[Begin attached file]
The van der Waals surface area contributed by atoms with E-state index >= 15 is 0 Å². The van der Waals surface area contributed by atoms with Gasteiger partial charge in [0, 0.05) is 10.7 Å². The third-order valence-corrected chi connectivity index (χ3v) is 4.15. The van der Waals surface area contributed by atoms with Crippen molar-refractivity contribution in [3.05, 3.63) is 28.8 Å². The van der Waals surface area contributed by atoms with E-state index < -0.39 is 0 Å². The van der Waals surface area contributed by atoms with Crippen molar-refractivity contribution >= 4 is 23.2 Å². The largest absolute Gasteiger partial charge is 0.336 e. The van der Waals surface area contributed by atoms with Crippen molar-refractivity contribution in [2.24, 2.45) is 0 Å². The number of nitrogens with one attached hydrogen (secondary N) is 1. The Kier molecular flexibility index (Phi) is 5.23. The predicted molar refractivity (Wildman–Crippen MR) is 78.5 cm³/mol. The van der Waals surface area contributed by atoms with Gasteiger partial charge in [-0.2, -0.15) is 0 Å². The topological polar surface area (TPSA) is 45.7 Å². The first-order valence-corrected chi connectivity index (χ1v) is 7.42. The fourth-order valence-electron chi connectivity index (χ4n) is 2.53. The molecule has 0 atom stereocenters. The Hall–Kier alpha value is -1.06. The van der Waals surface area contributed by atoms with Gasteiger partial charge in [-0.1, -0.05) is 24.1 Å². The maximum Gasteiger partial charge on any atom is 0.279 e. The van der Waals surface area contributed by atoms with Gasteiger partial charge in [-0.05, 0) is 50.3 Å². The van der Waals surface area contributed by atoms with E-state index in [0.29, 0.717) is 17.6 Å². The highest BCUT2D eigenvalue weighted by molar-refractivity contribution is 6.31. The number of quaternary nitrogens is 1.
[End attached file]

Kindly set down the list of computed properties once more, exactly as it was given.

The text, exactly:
The van der Waals surface area contributed by atoms with E-state index >= 15 is 0 Å². The van der Waals surface area contributed by atoms with Gasteiger partial charge in [0, 0.05) is 10.7 Å². The third-order valence-corrected chi connectivity index (χ3v) is 4.15. The van der Waals surface area contributed by atoms with Crippen molar-refractivity contribution in [3.05, 3.63) is 28.8 Å². The van der Waals surface area contributed by atoms with E-state index < -0.39 is 0 Å². The van der Waals surface area contributed by atoms with Crippen molar-refractivity contribution >= 4 is 23.2 Å². The largest absolute Gasteiger partial charge is 0.336 e. The van der Waals surface area contributed by atoms with Crippen molar-refractivity contribution in [2.24, 2.45) is 0 Å². The number of nitrogens with one attached hydrogen (secondary N) is 1. The Kier molecular flexibility index (Phi) is 5.23. The predicted molar refractivity (Wildman–Crippen MR) is 78.5 cm³/mol. The van der Waals surface area contributed by atoms with Gasteiger partial charge in [-0.2, -0.15) is 0 Å². The topological polar surface area (TPSA) is 45.7 Å². The first-order valence-corrected chi connectivity index (χ1v) is 7.42. The fourth-order valence-electron chi connectivity index (χ4n) is 2.53. The molecule has 0 atom stereocenters. The Hall–Kier alpha value is -1.06. The van der Waals surface area contributed by atoms with Gasteiger partial charge in [-0.1, -0.05) is 24.1 Å². The maximum Gasteiger partial charge on any atom is 0.279 e. The van der Waals surface area contributed by atoms with Gasteiger partial charge in [-0.05, 0) is 50.3 Å². The van der Waals surface area contributed by atoms with E-state index in [0.29, 0.717) is 17.6 Å². The highest BCUT2D eigenvalue weighted by molar-refractivity contribution is 6.31. The number of quaternary nitrogens is 1.